26 December 2008

12 Songs of Christmas - Song #6

Contrary to popular opinion, “Good King Wenceslas” is not a Christmas carol. It is, in fact, a Boxing Day carol, and so we present it to you on Boxing Day, otherwise known as St. Stephen’s Day .

To me, Boxing Day has always seemed more like the sort of holiday Jesus would approve of far more than Christmas. Even as a child, my understanding of Jesus was such that I didn’t think he’d want much of a fuss on his birthday (not that Dec. 25th is anywhere near his “birthday”) so much as to use the beginning of winter to remind those more fortunate to look after the less so.

Boxing Day, at least in England when I was there, was a day where your less-used toys, outgrown but still in good condition clothes, books you’ve read and other discarded things are gathered up, re-boxed in the boxes you got your new stuff in, and given to the poor and afflicted. It was a day for visiting the soup kitchens, putting money in the poorbox at the local church, and generally a day to count your own blessings by interacting with those who have less.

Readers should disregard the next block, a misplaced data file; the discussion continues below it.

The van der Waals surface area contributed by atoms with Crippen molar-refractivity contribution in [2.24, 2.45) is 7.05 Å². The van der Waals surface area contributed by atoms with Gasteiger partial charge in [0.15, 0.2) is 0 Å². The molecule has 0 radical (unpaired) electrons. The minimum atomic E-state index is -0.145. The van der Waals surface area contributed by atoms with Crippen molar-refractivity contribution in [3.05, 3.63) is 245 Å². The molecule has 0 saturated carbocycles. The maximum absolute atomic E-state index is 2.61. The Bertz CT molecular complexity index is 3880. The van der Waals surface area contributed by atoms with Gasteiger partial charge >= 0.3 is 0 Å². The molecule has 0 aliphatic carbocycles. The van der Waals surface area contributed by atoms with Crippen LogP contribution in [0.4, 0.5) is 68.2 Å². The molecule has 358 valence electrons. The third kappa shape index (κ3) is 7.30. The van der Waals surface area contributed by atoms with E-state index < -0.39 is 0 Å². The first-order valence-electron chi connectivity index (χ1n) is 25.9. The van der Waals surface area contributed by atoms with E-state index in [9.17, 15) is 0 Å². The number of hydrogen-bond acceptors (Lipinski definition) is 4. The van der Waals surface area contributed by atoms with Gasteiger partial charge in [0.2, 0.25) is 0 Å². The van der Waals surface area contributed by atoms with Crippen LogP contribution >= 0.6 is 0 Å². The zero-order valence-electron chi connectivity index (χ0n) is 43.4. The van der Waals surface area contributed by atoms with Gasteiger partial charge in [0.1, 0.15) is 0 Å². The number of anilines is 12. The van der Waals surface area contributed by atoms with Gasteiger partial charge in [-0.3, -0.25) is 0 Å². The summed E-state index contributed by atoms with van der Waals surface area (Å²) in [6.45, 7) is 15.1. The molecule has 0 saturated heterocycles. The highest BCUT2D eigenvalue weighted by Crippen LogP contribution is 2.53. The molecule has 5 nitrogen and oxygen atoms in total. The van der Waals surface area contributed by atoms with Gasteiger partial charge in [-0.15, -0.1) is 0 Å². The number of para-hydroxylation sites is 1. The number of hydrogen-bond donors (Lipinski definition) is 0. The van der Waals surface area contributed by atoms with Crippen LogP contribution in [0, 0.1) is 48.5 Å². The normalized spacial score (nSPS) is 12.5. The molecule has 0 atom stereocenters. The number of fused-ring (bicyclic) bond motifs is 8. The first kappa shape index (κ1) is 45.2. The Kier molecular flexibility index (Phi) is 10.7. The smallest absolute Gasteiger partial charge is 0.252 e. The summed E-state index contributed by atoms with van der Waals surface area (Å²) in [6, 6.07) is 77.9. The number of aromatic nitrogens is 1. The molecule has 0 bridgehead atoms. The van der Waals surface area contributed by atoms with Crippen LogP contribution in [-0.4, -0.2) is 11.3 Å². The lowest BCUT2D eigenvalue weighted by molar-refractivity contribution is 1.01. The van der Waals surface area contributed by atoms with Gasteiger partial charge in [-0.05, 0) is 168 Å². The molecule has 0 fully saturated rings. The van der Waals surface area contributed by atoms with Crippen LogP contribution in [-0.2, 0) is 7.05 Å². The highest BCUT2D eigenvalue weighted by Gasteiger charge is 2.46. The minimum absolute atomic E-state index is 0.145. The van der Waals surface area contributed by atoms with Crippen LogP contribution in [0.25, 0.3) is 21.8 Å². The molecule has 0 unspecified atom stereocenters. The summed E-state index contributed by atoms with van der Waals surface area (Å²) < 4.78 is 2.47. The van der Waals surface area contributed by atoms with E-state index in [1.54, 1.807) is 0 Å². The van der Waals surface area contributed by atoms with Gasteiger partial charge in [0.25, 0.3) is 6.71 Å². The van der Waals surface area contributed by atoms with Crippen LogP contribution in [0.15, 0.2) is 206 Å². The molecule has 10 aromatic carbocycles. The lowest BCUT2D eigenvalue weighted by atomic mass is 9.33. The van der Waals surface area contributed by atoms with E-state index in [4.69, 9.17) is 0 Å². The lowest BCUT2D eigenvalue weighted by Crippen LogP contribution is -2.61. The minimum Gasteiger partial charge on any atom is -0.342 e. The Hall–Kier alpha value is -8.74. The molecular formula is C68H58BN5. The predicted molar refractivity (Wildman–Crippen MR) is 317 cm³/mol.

Historically, Boxing Day has always been about the lower classes and less-well-off; it may have started from a tradition of giving servants the day after Christmas off duty and a “bonus” for their service (since they were likely working on Christmas day), or perhaps (more cynically) a day to palm off your least-favoured gifts upon the unsuspecting (and always grateful) dregs of society -- nobody’s really sure. I’ve always found it odd that so-called “Christians” don’t think more of it than they do of Christmas, since it’s so much more Christ-like a thing to do, but apparently that’s just me.

Anyway, Good King Wenceslas (not pronounced “wen-seh-less”, but “wen-sis-laas” actually) is himself a saint, and he did his miraculous deeds (as told in the song) on St. Stephens’ Day (St. Stephen was, so goes the legend, the very first Christian martyr). They both are people who came from the Balkans (St. Stephen from Hungary, Wenceslas from Bohemia), and thus it’s quite fitting that they come together in this song.

This version, the best I could find on YouTube, is from a band known as Blackmore’s Night , a modern-day renaissance/folk-rock band in the mould of Steeleye Span and led by no less than Richie Blackmore formerly of Deep Purple (!).

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